N.H. retailers band together for a 'buy local' Christmas

Five New Hampshire "buy local" groups representing more than 1,000 independent businesses around the state are once again encouraging consumers to shift their shopping from big box stores to local retailers this holiday season.

Their message: shop in locally owned, independent stores, where dollars spent have a greater economic impact on the local community chain stores do.

The holiday campaign is called Shift Your Shopping, a grassroots initiative that was started in Massachusetts in 2009. Since then, it has gained national momentum, thanks to collaborations with two prominent local-first alliances, the Business Alliance for Local Living Economies and American Independent Business Alliance.

This year, more than 140 "buy local" groups representing some 38,000 stores in the U.S. and Canada are taking part in the initiative.

The Shift your Shopping website lists five buy local groups in New Hampshire that are participating in the campaign: Be Local Concord; Keene-based Monadnock Buy Local; Portsmouth-based Seacoast Local; Laconia-based Belknap Independent Business Alliance; and Bethlehem-based Women's Rural Entrepreneurial Network, or WREN.

"This is the third year our region will participate in Shift Your Shopping and the buzz gets louder and louder," Jen Risley, program manager of Monadnock Buy Local, said. "We are reaching more citizens and empowering us all to rethink our shopping habits and make our spending work for our local economy."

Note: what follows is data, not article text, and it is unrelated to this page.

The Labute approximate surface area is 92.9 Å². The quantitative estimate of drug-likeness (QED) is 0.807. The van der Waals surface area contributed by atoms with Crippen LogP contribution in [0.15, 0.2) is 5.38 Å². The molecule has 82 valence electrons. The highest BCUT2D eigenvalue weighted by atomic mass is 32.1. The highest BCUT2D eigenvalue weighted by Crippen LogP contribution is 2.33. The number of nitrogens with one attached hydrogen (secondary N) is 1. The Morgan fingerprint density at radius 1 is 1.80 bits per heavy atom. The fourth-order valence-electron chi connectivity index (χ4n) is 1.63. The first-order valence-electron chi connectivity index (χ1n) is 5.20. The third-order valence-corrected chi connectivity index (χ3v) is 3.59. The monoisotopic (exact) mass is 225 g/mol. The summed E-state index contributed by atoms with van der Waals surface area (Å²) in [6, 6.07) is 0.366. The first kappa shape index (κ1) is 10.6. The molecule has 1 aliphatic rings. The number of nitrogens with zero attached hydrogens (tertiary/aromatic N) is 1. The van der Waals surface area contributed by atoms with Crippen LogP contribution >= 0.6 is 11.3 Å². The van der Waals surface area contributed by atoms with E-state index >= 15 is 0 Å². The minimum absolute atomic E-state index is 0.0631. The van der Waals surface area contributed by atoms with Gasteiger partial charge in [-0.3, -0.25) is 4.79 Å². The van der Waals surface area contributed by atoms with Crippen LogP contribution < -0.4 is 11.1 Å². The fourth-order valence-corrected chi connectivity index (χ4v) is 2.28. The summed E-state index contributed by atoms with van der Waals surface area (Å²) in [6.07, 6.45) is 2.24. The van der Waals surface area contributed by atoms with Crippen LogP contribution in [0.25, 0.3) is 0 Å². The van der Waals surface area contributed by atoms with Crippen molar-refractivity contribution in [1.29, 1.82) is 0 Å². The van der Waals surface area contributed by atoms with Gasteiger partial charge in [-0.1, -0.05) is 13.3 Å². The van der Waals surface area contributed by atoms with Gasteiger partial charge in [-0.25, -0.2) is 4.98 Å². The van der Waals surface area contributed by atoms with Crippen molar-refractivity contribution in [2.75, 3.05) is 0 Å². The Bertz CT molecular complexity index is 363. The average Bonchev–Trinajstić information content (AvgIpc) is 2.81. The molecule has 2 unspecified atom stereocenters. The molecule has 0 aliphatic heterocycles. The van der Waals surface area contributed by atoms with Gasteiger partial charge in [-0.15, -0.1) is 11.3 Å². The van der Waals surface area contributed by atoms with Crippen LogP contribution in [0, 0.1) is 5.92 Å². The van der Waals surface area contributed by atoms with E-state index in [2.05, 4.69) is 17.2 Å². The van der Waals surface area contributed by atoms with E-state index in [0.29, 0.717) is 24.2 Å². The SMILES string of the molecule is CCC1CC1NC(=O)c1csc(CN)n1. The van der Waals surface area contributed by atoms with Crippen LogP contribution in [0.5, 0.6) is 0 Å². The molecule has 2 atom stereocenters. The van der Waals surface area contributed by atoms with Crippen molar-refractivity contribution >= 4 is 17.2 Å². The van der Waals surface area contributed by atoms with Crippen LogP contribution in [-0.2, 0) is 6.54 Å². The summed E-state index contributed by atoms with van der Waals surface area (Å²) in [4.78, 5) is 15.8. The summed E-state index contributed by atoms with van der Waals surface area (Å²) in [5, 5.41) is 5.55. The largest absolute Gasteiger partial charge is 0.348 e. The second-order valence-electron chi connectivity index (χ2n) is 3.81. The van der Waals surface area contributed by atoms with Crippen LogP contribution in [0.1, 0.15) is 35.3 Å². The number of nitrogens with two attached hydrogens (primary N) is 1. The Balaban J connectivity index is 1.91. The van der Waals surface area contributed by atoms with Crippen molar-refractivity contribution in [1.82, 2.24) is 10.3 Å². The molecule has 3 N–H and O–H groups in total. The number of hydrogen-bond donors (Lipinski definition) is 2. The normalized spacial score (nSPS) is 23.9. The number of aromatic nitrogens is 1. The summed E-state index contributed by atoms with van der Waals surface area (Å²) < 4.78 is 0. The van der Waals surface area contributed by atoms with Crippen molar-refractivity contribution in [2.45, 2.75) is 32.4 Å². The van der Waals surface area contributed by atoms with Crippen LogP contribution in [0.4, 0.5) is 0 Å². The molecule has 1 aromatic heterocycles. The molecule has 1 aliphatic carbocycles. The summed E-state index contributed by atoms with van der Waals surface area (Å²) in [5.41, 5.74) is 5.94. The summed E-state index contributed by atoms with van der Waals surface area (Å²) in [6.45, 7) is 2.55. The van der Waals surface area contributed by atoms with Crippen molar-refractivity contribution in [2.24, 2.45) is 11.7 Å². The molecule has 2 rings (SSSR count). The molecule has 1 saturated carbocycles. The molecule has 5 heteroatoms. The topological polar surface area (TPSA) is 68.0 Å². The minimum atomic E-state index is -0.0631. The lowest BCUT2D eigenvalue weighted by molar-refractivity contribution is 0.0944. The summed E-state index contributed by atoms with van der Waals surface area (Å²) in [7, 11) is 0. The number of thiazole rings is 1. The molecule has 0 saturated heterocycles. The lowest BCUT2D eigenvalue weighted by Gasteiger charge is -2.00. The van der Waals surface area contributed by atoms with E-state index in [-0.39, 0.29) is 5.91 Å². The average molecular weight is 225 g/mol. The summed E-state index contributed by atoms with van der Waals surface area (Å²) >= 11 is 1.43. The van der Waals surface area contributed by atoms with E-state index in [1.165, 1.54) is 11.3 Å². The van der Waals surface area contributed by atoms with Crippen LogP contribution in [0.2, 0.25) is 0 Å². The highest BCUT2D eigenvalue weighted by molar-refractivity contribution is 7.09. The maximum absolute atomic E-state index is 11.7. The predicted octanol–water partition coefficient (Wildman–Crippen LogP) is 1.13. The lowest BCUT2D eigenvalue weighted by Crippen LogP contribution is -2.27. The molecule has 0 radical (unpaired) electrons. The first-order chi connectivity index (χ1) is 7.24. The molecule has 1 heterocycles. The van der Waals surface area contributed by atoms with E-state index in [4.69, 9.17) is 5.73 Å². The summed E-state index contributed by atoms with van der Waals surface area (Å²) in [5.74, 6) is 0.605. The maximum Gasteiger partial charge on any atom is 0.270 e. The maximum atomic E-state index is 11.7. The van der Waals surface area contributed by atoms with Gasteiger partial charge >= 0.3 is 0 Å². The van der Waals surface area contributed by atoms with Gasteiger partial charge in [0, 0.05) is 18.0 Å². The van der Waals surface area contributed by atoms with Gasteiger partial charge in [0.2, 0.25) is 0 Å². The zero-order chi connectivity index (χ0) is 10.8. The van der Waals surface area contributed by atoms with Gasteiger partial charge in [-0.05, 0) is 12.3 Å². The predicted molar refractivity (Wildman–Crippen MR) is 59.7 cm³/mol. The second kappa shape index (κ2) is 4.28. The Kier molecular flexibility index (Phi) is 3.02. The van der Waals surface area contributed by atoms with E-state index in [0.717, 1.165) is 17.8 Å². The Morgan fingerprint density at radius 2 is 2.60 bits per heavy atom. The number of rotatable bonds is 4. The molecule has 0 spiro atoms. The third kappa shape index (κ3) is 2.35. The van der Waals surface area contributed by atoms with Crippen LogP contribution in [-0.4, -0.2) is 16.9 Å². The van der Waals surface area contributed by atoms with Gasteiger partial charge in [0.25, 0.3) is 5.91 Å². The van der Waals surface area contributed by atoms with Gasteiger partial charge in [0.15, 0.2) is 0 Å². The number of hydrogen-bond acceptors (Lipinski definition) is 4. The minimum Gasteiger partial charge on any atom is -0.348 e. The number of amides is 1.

The kickoff event to Shift Your Shopping is called Plaid Friday, which organizers bill as an antidote to Black Friday, the traditional kickoff to the holiday shopping season.

Like Black Friday, Plaid Friday takes place the day after Thanksgiving, but instead of fighting midnight mall crowds for deeply discounted electronics, consumers are encouraged to sleep in, sport plaid and shop instead at their favorite local businesses.

David Boynton of Seacoast Local — which has members throughout the Seacoast and into southern Maine — said that many of the group's member organizations will be offering up Plaid Friday specials "to pull people away from the malls and chain stores."

He said that many of the group's retailers saw a noticeable uptick in foot traffic thanks to participating in the holiday shopping campaign last year.

While the mission of Shift Your Shopping is to promote local stores, it isn't so lofty and delusional as to expect people to do 100 percent of their shopping locally, said Michelle Lineheart, owner of Just Be Boutique in Concord and a member of the Be Local Concord committee. Instead, it's about asking people to make changes to their shopping habits where they can, not asking them to boycott the mall altogether.

"It's really hard to do all of your shopping locally. For most families, it's not feasible for them to do that," she said. But, she added, "if a lot of people made a small shift, it would make a big difference."


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